The euro is the legal tender or around 329 million people in 16 EU countries:Austria, Belgium, Cyprus, Finland, France, Germany, Greece, Ireland, Italy,Luxembourg, Malta, the Netherlands, Portugal, Slovakia, Slovenia and Spain.EU countries not using the euro are Bulgaria, the Czech Republic, Denmark,Estonia, Hungary, Latvia, Lithuania, Poland, Romania, Sweden and the UnitedKingdom. The eight countries that have entered the EU since 2004 are commit-ted to adopting the euro when they are ready. The symbol or the euro is €. The euro notes are identical in all countries buteach country issues its own coins with one common side and one side display-ing a distinctive national emblem. All the notes and coins can be used in all EUcountries that have adopted the euro, including many o their overseas entities,such as the Azores, the Canary Islands, Ceuta and Melilla, French Guiana, Gua-deloupe, Madeira, Martinique, Mayotte, Réunion and Saint Pierre and Miquelon.Monaco, San Marino and Vatican City have adopted the euro as their nationalcurrency, which also gives them the right to issue a certain number o eurocoins with their own national sides. A number o countries and territories usethe euro as their de acto currency, such as Andorra, Kosovo and Montenegro.In European countries outside the euro area, many hotels, shops and restau-rants, particularly in tourist areas, accept payment in euro as well as the nationalcurrency, although they are not legally obliged to do so.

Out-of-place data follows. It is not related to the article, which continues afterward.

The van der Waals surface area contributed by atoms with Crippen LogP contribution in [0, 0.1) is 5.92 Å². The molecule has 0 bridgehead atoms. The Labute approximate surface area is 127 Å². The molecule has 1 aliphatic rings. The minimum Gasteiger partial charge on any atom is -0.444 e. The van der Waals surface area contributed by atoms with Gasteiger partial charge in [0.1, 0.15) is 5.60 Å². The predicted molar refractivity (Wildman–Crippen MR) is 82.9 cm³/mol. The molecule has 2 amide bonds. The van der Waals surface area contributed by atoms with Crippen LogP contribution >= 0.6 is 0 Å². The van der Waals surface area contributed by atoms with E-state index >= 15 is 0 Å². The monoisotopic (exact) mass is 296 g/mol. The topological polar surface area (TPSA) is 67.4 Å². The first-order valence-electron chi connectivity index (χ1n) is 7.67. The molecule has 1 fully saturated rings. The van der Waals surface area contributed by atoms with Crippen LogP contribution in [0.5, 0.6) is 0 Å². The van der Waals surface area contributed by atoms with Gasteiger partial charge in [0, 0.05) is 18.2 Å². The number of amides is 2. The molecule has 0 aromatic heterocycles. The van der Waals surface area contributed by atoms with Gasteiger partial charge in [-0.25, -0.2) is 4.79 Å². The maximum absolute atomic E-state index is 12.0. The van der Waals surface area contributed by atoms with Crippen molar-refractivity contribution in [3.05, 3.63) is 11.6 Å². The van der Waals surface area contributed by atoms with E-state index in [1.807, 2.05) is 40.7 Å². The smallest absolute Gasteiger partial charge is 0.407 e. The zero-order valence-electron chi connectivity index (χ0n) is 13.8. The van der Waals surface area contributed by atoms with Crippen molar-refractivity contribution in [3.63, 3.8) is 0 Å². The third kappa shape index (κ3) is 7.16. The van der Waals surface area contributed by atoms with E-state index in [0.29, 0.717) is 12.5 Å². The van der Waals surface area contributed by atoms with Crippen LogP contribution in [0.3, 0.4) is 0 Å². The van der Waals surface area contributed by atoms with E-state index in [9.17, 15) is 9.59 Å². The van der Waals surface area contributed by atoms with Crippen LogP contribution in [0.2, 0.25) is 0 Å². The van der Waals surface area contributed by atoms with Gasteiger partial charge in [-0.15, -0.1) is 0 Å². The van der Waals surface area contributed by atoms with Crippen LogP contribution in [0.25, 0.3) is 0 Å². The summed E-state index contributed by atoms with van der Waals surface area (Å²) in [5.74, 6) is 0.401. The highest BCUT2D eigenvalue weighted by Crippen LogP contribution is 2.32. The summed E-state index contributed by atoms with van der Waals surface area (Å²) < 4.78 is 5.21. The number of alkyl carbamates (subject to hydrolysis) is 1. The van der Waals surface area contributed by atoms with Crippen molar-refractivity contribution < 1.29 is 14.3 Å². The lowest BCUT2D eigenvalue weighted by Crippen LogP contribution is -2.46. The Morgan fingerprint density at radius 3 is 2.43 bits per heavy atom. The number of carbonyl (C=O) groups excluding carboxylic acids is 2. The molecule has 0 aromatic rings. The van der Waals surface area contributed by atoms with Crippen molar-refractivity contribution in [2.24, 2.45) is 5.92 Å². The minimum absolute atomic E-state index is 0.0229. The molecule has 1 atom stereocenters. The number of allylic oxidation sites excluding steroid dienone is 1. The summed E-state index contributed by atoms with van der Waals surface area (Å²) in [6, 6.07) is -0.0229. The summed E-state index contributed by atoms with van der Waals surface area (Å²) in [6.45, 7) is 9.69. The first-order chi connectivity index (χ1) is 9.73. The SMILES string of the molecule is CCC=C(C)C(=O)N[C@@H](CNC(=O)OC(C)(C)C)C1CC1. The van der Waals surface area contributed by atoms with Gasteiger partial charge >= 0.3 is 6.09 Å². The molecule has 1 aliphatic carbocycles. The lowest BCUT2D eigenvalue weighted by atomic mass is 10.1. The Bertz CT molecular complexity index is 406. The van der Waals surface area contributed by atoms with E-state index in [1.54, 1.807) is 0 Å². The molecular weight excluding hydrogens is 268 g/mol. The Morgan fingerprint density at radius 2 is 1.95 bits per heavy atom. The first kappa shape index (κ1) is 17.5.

Cash and cards
Thanks to EU rules, withdrawing euro rom a cash machine costs you the sameanywhere in the EU as it does in your own country rom a cash machine thatdoes not belong to your bank. The transaction ee or making a debit or creditcard payment in the EU in euro is the same as in your own country. Chargesmay o course dier between banks.